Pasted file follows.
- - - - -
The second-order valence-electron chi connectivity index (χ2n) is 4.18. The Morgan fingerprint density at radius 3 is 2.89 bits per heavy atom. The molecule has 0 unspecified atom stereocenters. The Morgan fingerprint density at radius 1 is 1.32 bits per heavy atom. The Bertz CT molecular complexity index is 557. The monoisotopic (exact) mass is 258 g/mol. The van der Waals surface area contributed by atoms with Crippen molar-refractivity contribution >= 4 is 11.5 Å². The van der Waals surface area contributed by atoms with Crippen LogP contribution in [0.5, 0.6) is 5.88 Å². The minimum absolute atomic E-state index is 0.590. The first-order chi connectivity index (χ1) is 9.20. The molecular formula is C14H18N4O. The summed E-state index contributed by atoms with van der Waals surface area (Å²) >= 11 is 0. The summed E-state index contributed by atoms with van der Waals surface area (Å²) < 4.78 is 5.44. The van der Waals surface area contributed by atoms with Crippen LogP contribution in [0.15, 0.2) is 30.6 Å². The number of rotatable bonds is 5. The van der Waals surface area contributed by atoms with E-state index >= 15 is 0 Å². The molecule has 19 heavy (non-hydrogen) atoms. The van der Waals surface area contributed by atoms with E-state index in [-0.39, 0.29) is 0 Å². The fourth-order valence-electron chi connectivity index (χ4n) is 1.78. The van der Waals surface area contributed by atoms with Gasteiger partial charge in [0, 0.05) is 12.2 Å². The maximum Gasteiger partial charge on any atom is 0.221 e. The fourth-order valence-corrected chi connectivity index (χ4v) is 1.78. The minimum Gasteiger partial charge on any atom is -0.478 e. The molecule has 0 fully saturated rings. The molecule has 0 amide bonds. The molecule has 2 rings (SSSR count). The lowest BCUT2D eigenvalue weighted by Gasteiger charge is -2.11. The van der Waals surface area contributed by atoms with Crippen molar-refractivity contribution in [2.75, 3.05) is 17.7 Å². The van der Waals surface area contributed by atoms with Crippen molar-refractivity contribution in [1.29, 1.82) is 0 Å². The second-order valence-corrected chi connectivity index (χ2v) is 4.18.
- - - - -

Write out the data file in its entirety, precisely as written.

The second-order valence-electron chi connectivity index (χ2n) is 4.18. The Morgan fingerprint density at radius 3 is 2.89 bits per heavy atom. The molecule has 0 unspecified atom stereocenters. The Morgan fingerprint density at radius 1 is 1.32 bits per heavy atom. The Bertz CT molecular complexity index is 557. The monoisotopic (exact) mass is 258 g/mol. The van der Waals surface area contributed by atoms with Crippen molar-refractivity contribution >= 4 is 11.5 Å². The van der Waals surface area contributed by atoms with Crippen LogP contribution in [0.5, 0.6) is 5.88 Å². The minimum absolute atomic E-state index is 0.590. The first-order chi connectivity index (χ1) is 9.20. The molecular formula is C14H18N4O. The summed E-state index contributed by atoms with van der Waals surface area (Å²) >= 11 is 0. The summed E-state index contributed by atoms with van der Waals surface area (Å²) < 4.78 is 5.44. The van der Waals surface area contributed by atoms with Crippen LogP contribution in [0.15, 0.2) is 30.6 Å². The number of rotatable bonds is 5. The van der Waals surface area contributed by atoms with E-state index >= 15 is 0 Å². The molecule has 19 heavy (non-hydrogen) atoms. The van der Waals surface area contributed by atoms with E-state index in [-0.39, 0.29) is 0 Å². The fourth-order valence-electron chi connectivity index (χ4n) is 1.78. The van der Waals surface area contributed by atoms with Gasteiger partial charge in [0, 0.05) is 12.2 Å². The maximum Gasteiger partial charge on any atom is 0.221 e. The fourth-order valence-corrected chi connectivity index (χ4v) is 1.78. The minimum Gasteiger partial charge on any atom is -0.478 e. The molecule has 0 fully saturated rings. The molecule has 0 amide bonds. The molecule has 2 rings (SSSR count). The lowest BCUT2D eigenvalue weighted by Gasteiger charge is -2.11. The van der Waals surface area contributed by atoms with Crippen molar-refractivity contribution in [2.75, 3.05) is 17.7 Å². The van der Waals surface area contributed by atoms with Crippen molar-refractivity contribution in [1.29, 1.82) is 0 Å². The second-order valence-corrected chi connectivity index (χ2v) is 4.18.